Cheap light problem

Photogaber

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Hi guys!
Let me first say that I am not a photographer, nor a professional in this field. I am just a guy passionate about magic, and for that I want to make YouTube videos. Because professional equipments cost an arm and a leg, I tried to set up a 'studio' as cheap as possible. I have a Samsung HMX-H200 camera and two ML-40 FE3005-14 bulbs. I don't have professional light stands or lamps, so I just bought two simple table lamps that fits with the bulbs' wattage. It gives perfect video quality, but the problem is that the bulbs are so bright, that (even with sunglasses) they hurt my eyes. I am aware that they might even blind me.
What could I do about it? I can't really look away or close my eyes, because I have to watch the camera's screen, so I look almost directly into the lights. Would welding goggles be good for protecting my eyes? How do professional photographers solve this issue in the first place? I saw videos of professionals, and while they are looking at the lights they don't even wear sunglasses or any eye protection. How do they do it? A heard about softboxes and umbrellas, if they would solve this and they would be the only possible way to solve it, I might buy them (even though they are very expensive). But what I see in photography videos, lights with softboxes and umbrellas are still very bright, and I doubt that they protect your eyes. Also I tried to cover the lights with a white cloth, but then the video quality gets worse drastically.
I guess you guys have a ton of experience in this, but I have no clue how to solve this problem, so please help me out.
 

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Dinardy

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You might want to try diffusing the lights, just be careful not to burn the house down...

Sent from my iPhone
 

tirediron

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Diffusers will definitely help, however you will lose light. You can try something as simple as a large piece of white, rip-stop nylon in front of the light or buy a couple of cheap, off-shore soft-boxes from eBay (You will have to do a little D-I-Y/duct-tape modification) In the case of professional shoots, they're likely using something like a Kino Flo system which produces the light over the length of multiple fluorescent tubes, eliminating that single, bright spot that's bothering you.

Unfortunately, you in a compromise situation, so there's little you can do but "make do".
 

Big Mike

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You have to look at the screen...but I don't see why you have to stare into the light. Just move the lights away from the camera position.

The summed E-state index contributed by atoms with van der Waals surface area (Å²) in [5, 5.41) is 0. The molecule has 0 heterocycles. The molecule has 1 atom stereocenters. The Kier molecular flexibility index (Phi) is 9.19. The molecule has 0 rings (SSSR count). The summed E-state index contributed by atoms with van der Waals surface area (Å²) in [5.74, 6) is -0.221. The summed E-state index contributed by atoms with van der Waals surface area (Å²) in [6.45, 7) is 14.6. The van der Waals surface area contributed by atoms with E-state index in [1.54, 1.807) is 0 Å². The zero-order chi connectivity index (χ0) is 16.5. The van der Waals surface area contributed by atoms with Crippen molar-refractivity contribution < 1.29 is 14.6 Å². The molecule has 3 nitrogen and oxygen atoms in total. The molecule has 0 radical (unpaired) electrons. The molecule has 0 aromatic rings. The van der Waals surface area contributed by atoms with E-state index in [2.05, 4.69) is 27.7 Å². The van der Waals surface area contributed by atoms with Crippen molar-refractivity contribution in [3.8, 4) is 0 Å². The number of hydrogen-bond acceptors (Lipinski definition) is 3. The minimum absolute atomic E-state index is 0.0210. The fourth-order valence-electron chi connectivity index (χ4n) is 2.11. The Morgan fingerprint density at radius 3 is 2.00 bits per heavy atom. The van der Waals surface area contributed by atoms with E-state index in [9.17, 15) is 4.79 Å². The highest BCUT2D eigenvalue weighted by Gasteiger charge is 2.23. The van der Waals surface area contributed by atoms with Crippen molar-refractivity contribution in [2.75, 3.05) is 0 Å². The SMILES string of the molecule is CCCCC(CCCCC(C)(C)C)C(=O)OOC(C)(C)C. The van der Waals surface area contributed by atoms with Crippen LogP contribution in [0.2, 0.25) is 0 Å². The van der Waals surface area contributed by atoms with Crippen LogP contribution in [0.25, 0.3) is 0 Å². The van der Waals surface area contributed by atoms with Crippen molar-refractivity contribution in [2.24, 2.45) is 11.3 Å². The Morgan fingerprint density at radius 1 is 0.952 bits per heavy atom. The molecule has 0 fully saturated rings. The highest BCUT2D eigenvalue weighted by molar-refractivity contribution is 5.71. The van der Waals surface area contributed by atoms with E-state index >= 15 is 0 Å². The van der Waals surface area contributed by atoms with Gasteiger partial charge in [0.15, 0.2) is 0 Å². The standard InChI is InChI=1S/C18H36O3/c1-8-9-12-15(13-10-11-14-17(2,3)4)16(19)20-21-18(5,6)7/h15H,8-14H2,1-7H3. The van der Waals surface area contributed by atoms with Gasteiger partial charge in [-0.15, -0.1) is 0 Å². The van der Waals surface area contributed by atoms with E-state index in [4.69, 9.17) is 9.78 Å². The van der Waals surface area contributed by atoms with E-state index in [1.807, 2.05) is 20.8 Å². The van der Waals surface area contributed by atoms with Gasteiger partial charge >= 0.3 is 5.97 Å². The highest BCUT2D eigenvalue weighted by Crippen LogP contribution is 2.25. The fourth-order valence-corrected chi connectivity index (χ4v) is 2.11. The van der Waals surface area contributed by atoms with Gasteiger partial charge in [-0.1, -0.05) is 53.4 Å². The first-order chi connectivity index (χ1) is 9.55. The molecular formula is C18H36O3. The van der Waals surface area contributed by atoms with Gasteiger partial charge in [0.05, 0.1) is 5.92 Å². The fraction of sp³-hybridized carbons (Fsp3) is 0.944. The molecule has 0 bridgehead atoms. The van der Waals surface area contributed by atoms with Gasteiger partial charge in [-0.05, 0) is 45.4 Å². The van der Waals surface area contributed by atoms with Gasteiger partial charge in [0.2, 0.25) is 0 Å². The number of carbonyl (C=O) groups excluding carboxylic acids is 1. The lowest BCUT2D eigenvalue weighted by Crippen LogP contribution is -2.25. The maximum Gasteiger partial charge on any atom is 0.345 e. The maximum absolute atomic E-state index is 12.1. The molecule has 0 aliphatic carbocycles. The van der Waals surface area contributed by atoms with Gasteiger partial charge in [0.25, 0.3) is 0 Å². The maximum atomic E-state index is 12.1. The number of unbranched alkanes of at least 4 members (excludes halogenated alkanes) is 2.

When a photographer is trying to create 'good quality' lighting, right beside the camera is usually the last place that they would want to place their (main) lights.
And as mentioned, softening the lights will help. So soften light, you need to make it larger, relative to the subject. That usually means putting some sort of large diffusion material between the light and the subject. Another option would be to turn the lights around and point them onto a wall...the wall reflects the light, and thus becomes the light source.
 
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Photogaber

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Thanks. I will try out some diffusion materials.
Also, what do you think about welding goggles? Would they be safe for using with an intense light like that?
 

Derrel

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Why not put the bulbs into parabolic reflectors, so that the exposed bulbs are shielded by the reflectors? You know, something as simple as a "clamp light" type of reflector will help.

You do NOT have to have the bulbs "exposed"; you could enclose them inside of globes or whatever, or position some kind of reflector or shroud between you and the bulbs.
 

Big Mike

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If a couple of 40 Watt CFL bulbs are hurting your eyes, you may have other issues. Maybe you should see an optometrist.

Like I said, why not try placing there where they will illuminate only where you need the light, and don't point them into your eyes.
 

Scatterbrained

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Thanks. I will try out some diffusion materials.
Also, what do you think about welding goggles? Would they be safe for using with an intense light like that?
Have you ever worn welding goggles? You literally can't see anything through them, even when outside in the sun. I can't imagine how you'd perform tricks and demonstrations when you can't see what you're doing.
As has been mentioned, simply moving the lights so they aren't shining right in your face should be enough. Get them up above you head height and aim them down, then you're not staring into them when you look at the camera. You could get some halogen work lamps from a hardware store that come with their own tripod for under $100. They are quite bright, yet you can put them over your head so the light isn't coming straight at you.
 

tirediron

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Have you ever worn welding goggles? You literally can't see anything through them, even when outside in the sun.
It depends on how dark they are; if you buy brazing goggles which you can get in all sorts of style in a shade 3 or 4, they're not much darker than good sunglasses. Arc-welding protection on the other hand is much darker, and when you get into shades 12-14, you really can't see a lot, even outside on a bright day.
 

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